The Evolution of Virtual Universities

The Evolution of Virtual Universities

Marion Cottingham (University of Western Australia, Australia)
DOI: 10.4018/978-1-60960-100-3.ch113
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Abstract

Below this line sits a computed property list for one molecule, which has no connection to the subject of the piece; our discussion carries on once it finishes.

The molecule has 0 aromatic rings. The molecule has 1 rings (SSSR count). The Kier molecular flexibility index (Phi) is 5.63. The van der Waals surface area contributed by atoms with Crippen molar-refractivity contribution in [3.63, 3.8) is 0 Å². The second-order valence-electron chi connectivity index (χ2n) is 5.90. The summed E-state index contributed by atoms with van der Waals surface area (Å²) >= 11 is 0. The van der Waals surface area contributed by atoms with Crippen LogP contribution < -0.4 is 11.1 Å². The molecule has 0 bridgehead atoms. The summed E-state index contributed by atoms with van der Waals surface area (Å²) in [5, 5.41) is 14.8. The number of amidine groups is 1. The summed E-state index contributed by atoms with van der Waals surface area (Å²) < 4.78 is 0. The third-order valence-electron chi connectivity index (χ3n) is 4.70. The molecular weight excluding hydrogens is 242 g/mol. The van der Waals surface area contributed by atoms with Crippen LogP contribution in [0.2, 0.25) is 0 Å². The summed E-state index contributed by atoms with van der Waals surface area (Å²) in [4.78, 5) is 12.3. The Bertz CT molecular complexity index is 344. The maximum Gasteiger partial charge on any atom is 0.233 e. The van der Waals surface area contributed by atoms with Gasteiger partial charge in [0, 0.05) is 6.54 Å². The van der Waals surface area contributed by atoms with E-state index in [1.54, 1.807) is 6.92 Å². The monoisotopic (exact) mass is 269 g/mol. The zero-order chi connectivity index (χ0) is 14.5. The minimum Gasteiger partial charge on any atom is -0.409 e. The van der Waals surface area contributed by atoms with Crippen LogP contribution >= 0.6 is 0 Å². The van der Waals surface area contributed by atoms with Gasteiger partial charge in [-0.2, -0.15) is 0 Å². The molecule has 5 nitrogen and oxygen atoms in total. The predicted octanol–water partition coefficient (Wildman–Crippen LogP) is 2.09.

For centuries universities have worked as individual entities in isolation, and students have attended classes their respective campuses. In the 70s Open University started its operation as the first virtual university. It was not until the late 80s and 90s that some traditional universities started having affiliations with offshore facilities for students to study the first year of their degrees in their home countries before moving overseas to complete the rest of their degrees. This globalisation was the beginning of knowledge commercialisation as universities set up arrangements with rapidly emerging offshore institutions that were eager to jump onto this profitable bandwagon. Eventually competition drove some universities to extend the time spent in the students’ home countries to a second year, which sent students flocking to their door away from nonconforming universities. The lower overseas student numbers at these universities forced them to discontinue their affiliations, as they were no longer viable. Online distance education and later the Internet opened new challenges as students could enroll directly with the university of their choice and do their whole degree from home. This also gives the less wealthy students an opportunity to study at the world’s top universities most of which have no entry requirements. Lots of universities around the world have joined to form consortiums to handle this rapid change in global education commercialisation.

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